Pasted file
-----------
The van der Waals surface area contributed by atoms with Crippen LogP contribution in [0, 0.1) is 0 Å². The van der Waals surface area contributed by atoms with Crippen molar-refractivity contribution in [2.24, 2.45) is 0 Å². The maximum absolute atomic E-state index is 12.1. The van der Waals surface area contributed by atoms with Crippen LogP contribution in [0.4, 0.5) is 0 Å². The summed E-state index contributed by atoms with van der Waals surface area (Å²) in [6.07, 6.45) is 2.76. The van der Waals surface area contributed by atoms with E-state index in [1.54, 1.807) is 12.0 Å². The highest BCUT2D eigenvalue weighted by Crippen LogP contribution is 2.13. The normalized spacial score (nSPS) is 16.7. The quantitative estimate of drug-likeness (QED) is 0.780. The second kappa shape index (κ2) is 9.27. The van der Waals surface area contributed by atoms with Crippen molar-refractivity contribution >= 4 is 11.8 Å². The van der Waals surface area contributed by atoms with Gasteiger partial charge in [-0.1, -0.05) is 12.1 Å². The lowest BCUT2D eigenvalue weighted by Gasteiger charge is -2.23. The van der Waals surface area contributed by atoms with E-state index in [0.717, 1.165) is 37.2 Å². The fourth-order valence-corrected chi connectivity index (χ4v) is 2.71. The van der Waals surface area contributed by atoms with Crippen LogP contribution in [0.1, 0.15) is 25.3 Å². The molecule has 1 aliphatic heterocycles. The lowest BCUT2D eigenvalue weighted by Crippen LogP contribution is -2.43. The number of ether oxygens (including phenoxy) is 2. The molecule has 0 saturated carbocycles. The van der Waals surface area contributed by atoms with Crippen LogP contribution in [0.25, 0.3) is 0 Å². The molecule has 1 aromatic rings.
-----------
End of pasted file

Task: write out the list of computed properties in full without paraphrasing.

The van der Waals surface area contributed by atoms with Crippen LogP contribution in [0, 0.1) is 0 Å². The van der Waals surface area contributed by atoms with Crippen molar-refractivity contribution in [2.24, 2.45) is 0 Å². The maximum absolute atomic E-state index is 12.1. The van der Waals surface area contributed by atoms with Crippen LogP contribution in [0.4, 0.5) is 0 Å². The summed E-state index contributed by atoms with van der Waals surface area (Å²) in [6.07, 6.45) is 2.76. The van der Waals surface area contributed by atoms with E-state index in [1.54, 1.807) is 12.0 Å². The highest BCUT2D eigenvalue weighted by Crippen LogP contribution is 2.13. The normalized spacial score (nSPS) is 16.7. The quantitative estimate of drug-likeness (QED) is 0.780. The second kappa shape index (κ2) is 9.27. The van der Waals surface area contributed by atoms with Crippen molar-refractivity contribution >= 4 is 11.8 Å². The van der Waals surface area contributed by atoms with Gasteiger partial charge in [-0.1, -0.05) is 12.1 Å². The lowest BCUT2D eigenvalue weighted by Gasteiger charge is -2.23. The van der Waals surface area contributed by atoms with E-state index in [0.717, 1.165) is 37.2 Å². The fourth-order valence-corrected chi connectivity index (χ4v) is 2.71. The van der Waals surface area contributed by atoms with Crippen LogP contribution in [0.1, 0.15) is 25.3 Å². The molecule has 1 aliphatic heterocycles. The lowest BCUT2D eigenvalue weighted by Crippen LogP contribution is -2.43. The number of ether oxygens (including phenoxy) is 2. The molecule has 0 saturated carbocycles. The van der Waals surface area contributed by atoms with Crippen LogP contribution in [0.25, 0.3) is 0 Å². The molecule has 1 aromatic rings.